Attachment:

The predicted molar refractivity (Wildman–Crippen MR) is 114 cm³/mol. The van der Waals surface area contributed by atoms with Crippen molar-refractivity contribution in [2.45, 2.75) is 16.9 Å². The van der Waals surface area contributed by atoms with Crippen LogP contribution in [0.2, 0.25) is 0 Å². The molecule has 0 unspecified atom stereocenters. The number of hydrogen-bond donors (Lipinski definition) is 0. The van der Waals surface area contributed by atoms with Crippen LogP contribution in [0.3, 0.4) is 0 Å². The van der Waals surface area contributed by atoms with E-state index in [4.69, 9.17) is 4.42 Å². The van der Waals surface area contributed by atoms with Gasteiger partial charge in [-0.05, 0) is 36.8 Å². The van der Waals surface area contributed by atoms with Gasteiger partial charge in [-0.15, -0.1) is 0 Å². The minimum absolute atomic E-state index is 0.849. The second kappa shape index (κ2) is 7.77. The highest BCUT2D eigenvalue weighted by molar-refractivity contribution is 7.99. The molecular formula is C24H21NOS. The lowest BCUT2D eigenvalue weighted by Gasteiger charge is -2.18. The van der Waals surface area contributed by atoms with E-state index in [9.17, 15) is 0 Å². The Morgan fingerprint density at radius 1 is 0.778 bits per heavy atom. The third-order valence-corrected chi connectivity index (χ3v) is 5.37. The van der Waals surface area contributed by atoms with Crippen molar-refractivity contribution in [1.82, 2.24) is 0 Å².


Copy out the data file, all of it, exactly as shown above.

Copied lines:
The predicted molar refractivity (Wildman–Crippen MR) is 114 cm³/mol. The van der Waals surface area contributed by atoms with Crippen molar-refractivity contribution in [2.45, 2.75) is 16.9 Å². The van der Waals surface area contributed by atoms with Crippen LogP contribution in [0.2, 0.25) is 0 Å². The molecule has 0 unspecified atom stereocenters. The number of hydrogen-bond donors (Lipinski definition) is 0. The van der Waals surface area contributed by atoms with Crippen LogP contribution in [0.3, 0.4) is 0 Å². The van der Waals surface area contributed by atoms with E-state index in [4.69, 9.17) is 4.42 Å². The van der Waals surface area contributed by atoms with Gasteiger partial charge in [-0.05, 0) is 36.8 Å². The van der Waals surface area contributed by atoms with Gasteiger partial charge in [-0.15, -0.1) is 0 Å². The minimum absolute atomic E-state index is 0.849. The second kappa shape index (κ2) is 7.77. The highest BCUT2D eigenvalue weighted by molar-refractivity contribution is 7.99. The molecular formula is C24H21NOS. The lowest BCUT2D eigenvalue weighted by Gasteiger charge is -2.18. The van der Waals surface area contributed by atoms with E-state index in [9.17, 15) is 0 Å². The Morgan fingerprint density at radius 1 is 0.778 bits per heavy atom. The third-order valence-corrected chi connectivity index (χ3v) is 5.37. The van der Waals surface area contributed by atoms with Crippen molar-refractivity contribution in [1.82, 2.24) is 0 Å².